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Old comrades and new brothers: a historical re-examination of the Sino-Zanzibari and Sino-Tanzanian bilateral relationships in the 1960s

Altorfer-Ong, Alicia N. (2014) Old comrades and new brothers: a historical re-examination of the Sino-Zanzibari and Sino-Tanzanian bilateral relationships in the 1960s. PhD thesis, The London School of Economics and Political Science (LSE).

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Abstract

This thesis makes a contribution to the study of Sino-African relations by analysing the bilateral relationship between the People’s Republic of China and the United Republic of Tanzania during its formative period in the 1960s. Tanzania was the largest recipient of Chinese aid during this period, which also marked the height of European decolonisation in Africa. As a work of international history, the thesis combines the analysis of the relevant secondary literature with extensive research using archival sources in Tanzania, China, the United Kingdom (UK) and United States (US), as well as oral history interviews. It links Tanzanian political developments with China’s African policy in the 1960s. The Sino-Tanzanian relationship was complex and multi-faceted; it was affected by external as well as local African factors. Indeed, as the thesis shows, its development owed much to African political actors and especially to President Julius Nyerere’s gradual consolidation of power and Tanzania’s relative political stability. The study begins by tracing the contact between Chinese officials and the Zanzibari and Tanganyikan nationalists in the late 1950s, which set the stage for the strong bilateral relations that emerged after independence. Chinese military assistance to Tanzania and Chairman Mao Zedong’s offer to construct the Tanzania-Zambia rail link buttressed these ties at the highest levels of government. This was further complemented by the nature of the Chinese aid programme, which contrasted starkly with Western aid. The resilience of the bilateral relationship was demonstrated most clearly by its continued resilience in the face of the destabilising effects of the Great Proletarian Cultural Revolution that were manifested in Tanzania from 1966 to 1968. Publicly, the Tanzanian government remained a stalwart supporter of the Chinese government, as shown by the Tanzanian delegation’s support for the “restoration” the government of the People’s Republic of China (PRC) to the China seat at the United Nations.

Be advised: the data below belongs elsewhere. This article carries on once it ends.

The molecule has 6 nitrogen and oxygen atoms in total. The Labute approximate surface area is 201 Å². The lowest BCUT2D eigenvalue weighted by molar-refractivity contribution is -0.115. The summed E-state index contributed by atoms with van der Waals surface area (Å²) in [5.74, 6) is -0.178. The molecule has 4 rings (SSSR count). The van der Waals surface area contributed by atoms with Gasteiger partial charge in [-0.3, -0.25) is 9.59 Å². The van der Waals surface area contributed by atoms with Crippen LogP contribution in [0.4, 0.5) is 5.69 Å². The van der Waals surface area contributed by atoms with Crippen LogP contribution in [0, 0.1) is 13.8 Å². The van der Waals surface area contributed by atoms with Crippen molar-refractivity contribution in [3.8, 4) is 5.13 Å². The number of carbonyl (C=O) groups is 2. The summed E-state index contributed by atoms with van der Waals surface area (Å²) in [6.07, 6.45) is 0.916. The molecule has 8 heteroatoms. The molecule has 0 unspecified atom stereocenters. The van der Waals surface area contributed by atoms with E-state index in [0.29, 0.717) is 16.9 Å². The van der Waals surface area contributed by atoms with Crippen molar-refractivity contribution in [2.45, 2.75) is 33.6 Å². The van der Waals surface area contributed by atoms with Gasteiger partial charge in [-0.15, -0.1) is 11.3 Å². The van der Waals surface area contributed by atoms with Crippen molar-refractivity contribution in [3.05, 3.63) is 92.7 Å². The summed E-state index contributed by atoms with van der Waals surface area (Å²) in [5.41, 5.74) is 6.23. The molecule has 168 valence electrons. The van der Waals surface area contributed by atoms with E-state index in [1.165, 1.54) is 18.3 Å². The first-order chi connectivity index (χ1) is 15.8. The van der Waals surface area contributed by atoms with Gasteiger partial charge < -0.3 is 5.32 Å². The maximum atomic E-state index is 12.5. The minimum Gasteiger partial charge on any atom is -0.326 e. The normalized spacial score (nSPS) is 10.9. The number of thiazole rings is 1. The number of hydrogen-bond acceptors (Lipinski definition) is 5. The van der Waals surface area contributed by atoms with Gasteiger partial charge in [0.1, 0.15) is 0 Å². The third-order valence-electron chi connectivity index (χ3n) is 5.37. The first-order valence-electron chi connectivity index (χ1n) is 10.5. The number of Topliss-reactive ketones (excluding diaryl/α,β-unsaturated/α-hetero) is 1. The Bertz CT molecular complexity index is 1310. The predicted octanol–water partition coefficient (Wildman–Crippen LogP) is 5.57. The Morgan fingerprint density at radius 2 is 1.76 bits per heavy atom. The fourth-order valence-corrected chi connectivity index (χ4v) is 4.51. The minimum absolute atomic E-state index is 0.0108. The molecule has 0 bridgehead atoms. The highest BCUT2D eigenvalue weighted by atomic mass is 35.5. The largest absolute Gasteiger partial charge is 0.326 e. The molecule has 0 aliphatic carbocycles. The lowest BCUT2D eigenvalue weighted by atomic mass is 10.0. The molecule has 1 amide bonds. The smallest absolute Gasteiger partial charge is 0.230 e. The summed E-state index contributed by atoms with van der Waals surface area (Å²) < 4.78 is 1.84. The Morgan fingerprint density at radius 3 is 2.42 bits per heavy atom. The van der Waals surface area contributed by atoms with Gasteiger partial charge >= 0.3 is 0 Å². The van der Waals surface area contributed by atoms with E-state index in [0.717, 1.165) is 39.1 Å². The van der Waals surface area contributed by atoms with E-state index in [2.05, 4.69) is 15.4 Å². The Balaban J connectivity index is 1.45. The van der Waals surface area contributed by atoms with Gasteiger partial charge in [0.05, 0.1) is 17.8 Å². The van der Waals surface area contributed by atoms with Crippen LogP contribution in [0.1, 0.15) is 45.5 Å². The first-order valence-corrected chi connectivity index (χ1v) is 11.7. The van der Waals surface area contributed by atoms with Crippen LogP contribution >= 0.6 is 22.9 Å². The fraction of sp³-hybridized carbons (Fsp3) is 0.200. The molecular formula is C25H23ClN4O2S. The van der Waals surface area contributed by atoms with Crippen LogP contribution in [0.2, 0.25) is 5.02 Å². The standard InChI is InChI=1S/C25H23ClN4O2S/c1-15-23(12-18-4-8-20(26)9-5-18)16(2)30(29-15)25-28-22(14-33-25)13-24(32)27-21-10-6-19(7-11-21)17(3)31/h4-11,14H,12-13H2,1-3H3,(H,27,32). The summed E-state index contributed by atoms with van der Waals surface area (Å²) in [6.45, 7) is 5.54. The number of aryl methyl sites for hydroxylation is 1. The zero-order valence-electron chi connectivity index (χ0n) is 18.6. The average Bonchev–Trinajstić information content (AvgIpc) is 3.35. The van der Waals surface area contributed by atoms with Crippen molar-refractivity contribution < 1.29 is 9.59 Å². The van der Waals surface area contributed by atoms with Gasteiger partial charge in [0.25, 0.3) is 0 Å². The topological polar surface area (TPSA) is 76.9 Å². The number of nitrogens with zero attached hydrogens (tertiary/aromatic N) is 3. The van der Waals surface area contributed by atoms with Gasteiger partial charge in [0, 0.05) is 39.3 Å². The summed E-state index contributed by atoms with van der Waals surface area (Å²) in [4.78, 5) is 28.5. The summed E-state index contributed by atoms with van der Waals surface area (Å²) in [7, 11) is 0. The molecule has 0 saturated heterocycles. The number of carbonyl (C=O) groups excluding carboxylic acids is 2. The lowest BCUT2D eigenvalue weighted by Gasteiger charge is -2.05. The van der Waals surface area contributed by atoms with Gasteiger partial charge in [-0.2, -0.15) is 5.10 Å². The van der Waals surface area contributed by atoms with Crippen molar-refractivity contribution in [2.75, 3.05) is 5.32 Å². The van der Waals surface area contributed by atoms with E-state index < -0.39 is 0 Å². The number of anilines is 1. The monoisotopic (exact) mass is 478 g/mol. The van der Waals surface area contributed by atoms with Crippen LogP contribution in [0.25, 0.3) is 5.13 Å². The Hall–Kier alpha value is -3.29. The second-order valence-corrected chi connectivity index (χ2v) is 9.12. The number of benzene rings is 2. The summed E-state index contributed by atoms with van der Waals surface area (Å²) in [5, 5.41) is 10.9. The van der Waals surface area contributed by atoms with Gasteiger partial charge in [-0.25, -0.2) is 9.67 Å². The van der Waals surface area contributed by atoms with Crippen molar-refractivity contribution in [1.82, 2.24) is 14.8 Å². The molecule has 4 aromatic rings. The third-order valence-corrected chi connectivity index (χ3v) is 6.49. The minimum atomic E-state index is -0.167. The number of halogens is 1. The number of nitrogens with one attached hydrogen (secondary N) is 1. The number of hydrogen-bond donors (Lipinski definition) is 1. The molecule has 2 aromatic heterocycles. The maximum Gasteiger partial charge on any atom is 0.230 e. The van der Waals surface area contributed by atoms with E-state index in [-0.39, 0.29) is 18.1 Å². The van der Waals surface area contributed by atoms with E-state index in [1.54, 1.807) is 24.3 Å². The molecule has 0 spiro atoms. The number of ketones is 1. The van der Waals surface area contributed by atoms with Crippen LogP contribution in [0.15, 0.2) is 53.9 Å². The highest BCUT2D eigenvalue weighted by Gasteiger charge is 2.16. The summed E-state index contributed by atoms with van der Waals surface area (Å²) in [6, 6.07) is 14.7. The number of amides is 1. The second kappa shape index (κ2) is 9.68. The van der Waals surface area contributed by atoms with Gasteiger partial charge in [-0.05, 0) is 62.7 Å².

Item Type: Thesis (PhD)
Additional Information: © 2014 Alicia N. Altorfer-Ong
Library of Congress subject classification: D History General and Old World > DS Asia
D History General and Old World > DT Africa
H Social Sciences > HT Communities. Classes. Races
J Political Science > JZ International relations
Sets: Departments > International History
Supervisor: Lewis, Joanna
URI: http://etheses.lse.ac.uk/id/eprint/811

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